The proposal has not yet been dropped in the hopper and does not have a bill number but, in a February 14 “Dear Colleague” letter obtained by Bearing Drift, Griffith asks other Members to become cosponsors of this bill and explains what gave him the idea for this legislation.
During this past election cycle, I became aware of a problem that could negatively affect our voting process if not corrected. In my home state of Virginia, general registrars are appointed local officials with the responsibility of registering voters and overseeing the conduct and protocol of all elections. During last year’s elections, while these registrars were preparing local voting places, some were summoned for federal jury duty, which compromised their ability to perform their election duties.
He notes that Virginia law exempts election officials — which would include general registrars, deputy and assistant registrars, Electoral Board members, and some other full- or part-time employees of voter registration offices or offices of elections — from serving on local or state-court juries during the time their duties require full attention. Federal law, however, does not allow for such an exemption, which otherwise applies to elected officials and officials appointed by elected officials. (Under Virginia law, which may differ from laws in other states, general registrars are appointed by Electoral Boards, who are appointed by circuit court judges.)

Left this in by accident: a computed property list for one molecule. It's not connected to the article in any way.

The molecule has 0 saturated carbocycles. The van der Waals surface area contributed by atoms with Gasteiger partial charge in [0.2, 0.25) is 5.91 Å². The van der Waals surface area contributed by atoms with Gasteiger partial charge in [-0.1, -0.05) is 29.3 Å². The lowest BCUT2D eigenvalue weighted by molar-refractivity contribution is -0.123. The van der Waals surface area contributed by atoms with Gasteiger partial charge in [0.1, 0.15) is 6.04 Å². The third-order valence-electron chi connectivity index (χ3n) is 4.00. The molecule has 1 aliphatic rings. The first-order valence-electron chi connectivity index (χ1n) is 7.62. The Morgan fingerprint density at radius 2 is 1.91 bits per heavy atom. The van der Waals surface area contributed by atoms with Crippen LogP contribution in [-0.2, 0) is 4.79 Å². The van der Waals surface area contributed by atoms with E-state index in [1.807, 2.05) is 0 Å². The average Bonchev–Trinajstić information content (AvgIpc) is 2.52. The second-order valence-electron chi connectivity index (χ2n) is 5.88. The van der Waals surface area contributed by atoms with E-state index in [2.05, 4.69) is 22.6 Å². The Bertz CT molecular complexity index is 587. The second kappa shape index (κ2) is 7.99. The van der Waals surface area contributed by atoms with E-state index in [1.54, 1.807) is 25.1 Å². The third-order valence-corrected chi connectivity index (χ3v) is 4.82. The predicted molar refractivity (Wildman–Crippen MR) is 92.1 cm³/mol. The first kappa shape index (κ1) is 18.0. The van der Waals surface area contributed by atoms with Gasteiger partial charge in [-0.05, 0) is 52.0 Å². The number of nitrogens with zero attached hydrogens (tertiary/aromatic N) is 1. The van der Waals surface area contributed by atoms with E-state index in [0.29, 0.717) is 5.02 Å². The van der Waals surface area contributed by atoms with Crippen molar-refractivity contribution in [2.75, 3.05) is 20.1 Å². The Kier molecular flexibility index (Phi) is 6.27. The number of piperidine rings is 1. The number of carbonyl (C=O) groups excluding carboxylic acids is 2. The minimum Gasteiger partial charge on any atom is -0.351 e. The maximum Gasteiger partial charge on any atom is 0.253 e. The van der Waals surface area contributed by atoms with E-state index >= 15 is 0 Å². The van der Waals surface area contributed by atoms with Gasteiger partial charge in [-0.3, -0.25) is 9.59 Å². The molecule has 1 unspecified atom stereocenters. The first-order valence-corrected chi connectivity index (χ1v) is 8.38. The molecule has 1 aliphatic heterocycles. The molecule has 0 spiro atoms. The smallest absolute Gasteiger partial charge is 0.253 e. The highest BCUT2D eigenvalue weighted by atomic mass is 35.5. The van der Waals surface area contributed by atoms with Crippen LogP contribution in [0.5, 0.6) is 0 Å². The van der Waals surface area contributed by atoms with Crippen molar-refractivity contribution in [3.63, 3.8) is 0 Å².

Griffith says that, as a result of what he learned during the last election cycle, he will propose the Uninterrupted Elections Act of 2013.
Because of differences in state laws governing the way local election and voter registration officials are selected, I will be introducing legislation, the Uninterrupted Elections Act of 2013, to provide a temporary exemption from federal jury duty for election and voter registration officials. The temporary exemption would begin 60 days before and would end 30 days after an election. This window would ensure officials are able to complete the absentee balloting period, which begins 45 days before an election, and would be able to complete any recount or certification process after the election. Also, by not providing a blanket, permanent exemption, registrars would still participate in the judicial process by being eligible to serve on federal juries outside of an election period.
Given the attention paid to election administration by President Obama in his State of the Union message earlier this week, I suspect the prospects of passage are good for this bill, which even at this nascent stage apparently has bipartisan support.